“It’s a sit on your desk sort of day, Ms. Dedini!” Jana said it as a command, not a request. My class of 16 Honors Chemistry students knew what she meant. We all settled in (teacher taking seat on desk, as instructed) for what needed to be talked out before we could return to acid and base equilibrium.
Adolescence is a constant search for equilibrium, and chemistry -- or any subject for that matter -- is just another vehicle to explore, expand, discover limits, and find ways to return to center. The problem is that in most schools, the curriculum isn’t “independent” enough from its content anchors to be seen this expansively. If January 6, 2021, wasn’t a day to halt instruction in every chemistry class across the country and use human behavior as a metaphor for activation energy or precipitation or redox or neutralization (metaphors aren’t that hard to find in chemistry), then how did chemistry teachers diffuse all the chemicals that flooded the adolescent brains so they could keep teaching chemistry? And, perhaps more importantly, why did those chemistry teachers think that it was more important to teach chemistry than to teach children that day?
Classroom teachers want to grow strong, analytical minds, but they are held captive by their content-driven syllabi. The solution is independent curriculum, wherein teachers never have to sacrifice teachable moments for the day’s agenda. In the simple scenario above, that Honors Chemistry class was designed backwards from competencies -- the outcomes and aptitudes of a chemist and a citizen scientist. If a student could explain acid-base chemistry via the data they generated in the titration lab, that’s an A. But if a student could explain neutralization using a metaphor from the quelling of social discord with some qualitative analysis on paper, then that’s a valid path to mastery of the topic too.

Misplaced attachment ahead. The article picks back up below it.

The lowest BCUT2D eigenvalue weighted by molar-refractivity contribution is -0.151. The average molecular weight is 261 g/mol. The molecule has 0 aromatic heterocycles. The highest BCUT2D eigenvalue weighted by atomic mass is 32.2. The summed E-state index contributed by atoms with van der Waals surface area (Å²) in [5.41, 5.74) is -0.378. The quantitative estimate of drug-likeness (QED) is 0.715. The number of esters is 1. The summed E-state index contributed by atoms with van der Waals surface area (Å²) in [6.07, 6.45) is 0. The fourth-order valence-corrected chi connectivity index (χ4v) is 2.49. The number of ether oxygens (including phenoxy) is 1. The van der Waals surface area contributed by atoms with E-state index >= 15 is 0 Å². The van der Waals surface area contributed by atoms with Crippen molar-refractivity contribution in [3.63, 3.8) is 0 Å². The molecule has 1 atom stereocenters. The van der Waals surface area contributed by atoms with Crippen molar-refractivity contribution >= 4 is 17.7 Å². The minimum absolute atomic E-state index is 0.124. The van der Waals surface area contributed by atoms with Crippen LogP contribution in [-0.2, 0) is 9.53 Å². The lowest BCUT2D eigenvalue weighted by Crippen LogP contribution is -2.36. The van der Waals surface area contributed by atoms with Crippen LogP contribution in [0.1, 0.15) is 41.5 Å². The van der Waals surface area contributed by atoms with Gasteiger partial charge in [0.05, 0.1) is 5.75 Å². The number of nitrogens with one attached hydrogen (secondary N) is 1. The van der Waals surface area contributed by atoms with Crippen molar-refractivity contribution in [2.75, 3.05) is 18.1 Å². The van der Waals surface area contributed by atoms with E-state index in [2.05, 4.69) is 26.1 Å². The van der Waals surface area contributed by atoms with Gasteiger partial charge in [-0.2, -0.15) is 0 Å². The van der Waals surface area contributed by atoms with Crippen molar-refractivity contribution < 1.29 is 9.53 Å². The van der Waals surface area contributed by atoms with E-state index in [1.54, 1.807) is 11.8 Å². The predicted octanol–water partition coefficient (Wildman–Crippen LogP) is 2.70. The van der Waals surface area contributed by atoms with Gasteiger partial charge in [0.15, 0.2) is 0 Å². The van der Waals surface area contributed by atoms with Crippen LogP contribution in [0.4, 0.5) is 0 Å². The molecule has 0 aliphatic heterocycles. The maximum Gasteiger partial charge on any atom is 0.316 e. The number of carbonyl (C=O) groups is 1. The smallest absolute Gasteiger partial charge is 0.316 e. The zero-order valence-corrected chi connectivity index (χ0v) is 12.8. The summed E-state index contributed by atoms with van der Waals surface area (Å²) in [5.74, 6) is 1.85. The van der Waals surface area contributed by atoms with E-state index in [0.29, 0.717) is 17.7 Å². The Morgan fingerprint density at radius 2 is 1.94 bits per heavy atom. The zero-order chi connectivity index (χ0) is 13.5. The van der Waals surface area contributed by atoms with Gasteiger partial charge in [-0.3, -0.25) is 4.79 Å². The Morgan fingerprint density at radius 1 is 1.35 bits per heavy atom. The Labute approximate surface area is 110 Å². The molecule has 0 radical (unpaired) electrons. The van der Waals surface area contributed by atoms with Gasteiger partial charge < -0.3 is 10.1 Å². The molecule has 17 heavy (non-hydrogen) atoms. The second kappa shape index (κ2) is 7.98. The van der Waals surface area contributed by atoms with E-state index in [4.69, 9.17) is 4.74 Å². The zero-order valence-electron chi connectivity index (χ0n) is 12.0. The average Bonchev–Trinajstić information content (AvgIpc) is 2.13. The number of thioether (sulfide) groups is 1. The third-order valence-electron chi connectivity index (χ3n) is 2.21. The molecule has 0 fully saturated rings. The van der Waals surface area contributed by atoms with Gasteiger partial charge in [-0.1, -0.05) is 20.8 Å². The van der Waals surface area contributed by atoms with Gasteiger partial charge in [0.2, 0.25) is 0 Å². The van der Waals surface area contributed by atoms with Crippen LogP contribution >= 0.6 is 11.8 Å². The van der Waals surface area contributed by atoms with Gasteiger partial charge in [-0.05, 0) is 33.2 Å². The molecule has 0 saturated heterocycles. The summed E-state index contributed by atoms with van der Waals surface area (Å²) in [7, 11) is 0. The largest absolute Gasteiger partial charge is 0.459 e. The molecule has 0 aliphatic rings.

Independent curriculum let me do that. Make no mistake: both kinds of kids are ready for college chemistry. But the teacher didn’t abdicate their responsibility to respond to the teachable moment because the content gods said “stick to the schedule,” the neurotransmitters flooding the adolescents’ brains weren’t ignored, and the students basically stayed on the path to learning chemistry. Independent curriculum lets teachers and students be present every single day because of, not in spite of, what’s happening outside the classroom.
Brad Rathgeber (he/him/his)